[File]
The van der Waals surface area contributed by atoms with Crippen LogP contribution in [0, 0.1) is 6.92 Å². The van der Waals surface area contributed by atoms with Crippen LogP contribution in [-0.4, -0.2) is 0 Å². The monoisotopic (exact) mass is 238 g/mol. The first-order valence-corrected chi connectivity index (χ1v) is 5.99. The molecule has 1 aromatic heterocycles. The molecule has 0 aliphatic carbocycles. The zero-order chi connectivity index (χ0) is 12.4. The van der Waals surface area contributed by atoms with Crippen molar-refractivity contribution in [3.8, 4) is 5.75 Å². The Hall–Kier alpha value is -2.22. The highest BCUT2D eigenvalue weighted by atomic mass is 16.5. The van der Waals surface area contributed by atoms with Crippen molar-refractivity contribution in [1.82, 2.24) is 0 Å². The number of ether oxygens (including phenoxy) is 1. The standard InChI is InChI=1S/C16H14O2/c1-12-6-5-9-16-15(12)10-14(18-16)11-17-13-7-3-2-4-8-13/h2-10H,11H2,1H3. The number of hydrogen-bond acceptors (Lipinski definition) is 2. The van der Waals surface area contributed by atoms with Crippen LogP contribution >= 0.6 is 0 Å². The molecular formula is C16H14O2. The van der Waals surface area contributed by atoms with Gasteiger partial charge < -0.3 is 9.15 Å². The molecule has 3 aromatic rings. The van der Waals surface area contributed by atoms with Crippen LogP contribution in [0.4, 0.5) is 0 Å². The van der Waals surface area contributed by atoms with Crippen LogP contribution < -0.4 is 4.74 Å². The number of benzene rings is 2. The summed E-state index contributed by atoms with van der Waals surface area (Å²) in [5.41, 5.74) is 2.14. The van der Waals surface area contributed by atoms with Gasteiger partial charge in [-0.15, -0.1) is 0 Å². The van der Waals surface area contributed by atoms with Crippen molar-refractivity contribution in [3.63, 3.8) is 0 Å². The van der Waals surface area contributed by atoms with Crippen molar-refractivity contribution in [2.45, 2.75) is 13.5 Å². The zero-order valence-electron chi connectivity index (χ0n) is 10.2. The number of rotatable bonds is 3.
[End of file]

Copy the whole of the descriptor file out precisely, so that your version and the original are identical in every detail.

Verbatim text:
The van der Waals surface area contributed by atoms with Crippen LogP contribution in [0, 0.1) is 6.92 Å². The van der Waals surface area contributed by atoms with Crippen LogP contribution in [-0.4, -0.2) is 0 Å². The monoisotopic (exact) mass is 238 g/mol. The first-order valence-corrected chi connectivity index (χ1v) is 5.99. The molecule has 1 aromatic heterocycles. The molecule has 0 aliphatic carbocycles. The zero-order chi connectivity index (χ0) is 12.4. The van der Waals surface area contributed by atoms with Crippen molar-refractivity contribution in [3.8, 4) is 5.75 Å². The Hall–Kier alpha value is -2.22. The highest BCUT2D eigenvalue weighted by atomic mass is 16.5. The van der Waals surface area contributed by atoms with Crippen molar-refractivity contribution in [1.82, 2.24) is 0 Å². The number of ether oxygens (including phenoxy) is 1. The standard InChI is InChI=1S/C16H14O2/c1-12-6-5-9-16-15(12)10-14(18-16)11-17-13-7-3-2-4-8-13/h2-10H,11H2,1H3. The number of hydrogen-bond acceptors (Lipinski definition) is 2. The van der Waals surface area contributed by atoms with Crippen LogP contribution >= 0.6 is 0 Å². The molecular formula is C16H14O2. The van der Waals surface area contributed by atoms with Gasteiger partial charge < -0.3 is 9.15 Å². The molecule has 3 aromatic rings. The van der Waals surface area contributed by atoms with Crippen LogP contribution in [0.4, 0.5) is 0 Å². The van der Waals surface area contributed by atoms with Crippen LogP contribution < -0.4 is 4.74 Å². The number of benzene rings is 2. The summed E-state index contributed by atoms with van der Waals surface area (Å²) in [5.41, 5.74) is 2.14. The van der Waals surface area contributed by atoms with Gasteiger partial charge in [-0.15, -0.1) is 0 Å². The van der Waals surface area contributed by atoms with Crippen molar-refractivity contribution in [3.63, 3.8) is 0 Å². The van der Waals surface area contributed by atoms with Crippen molar-refractivity contribution in [2.45, 2.75) is 13.5 Å². The zero-order valence-electron chi connectivity index (χ0n) is 10.2. The number of rotatable bonds is 3.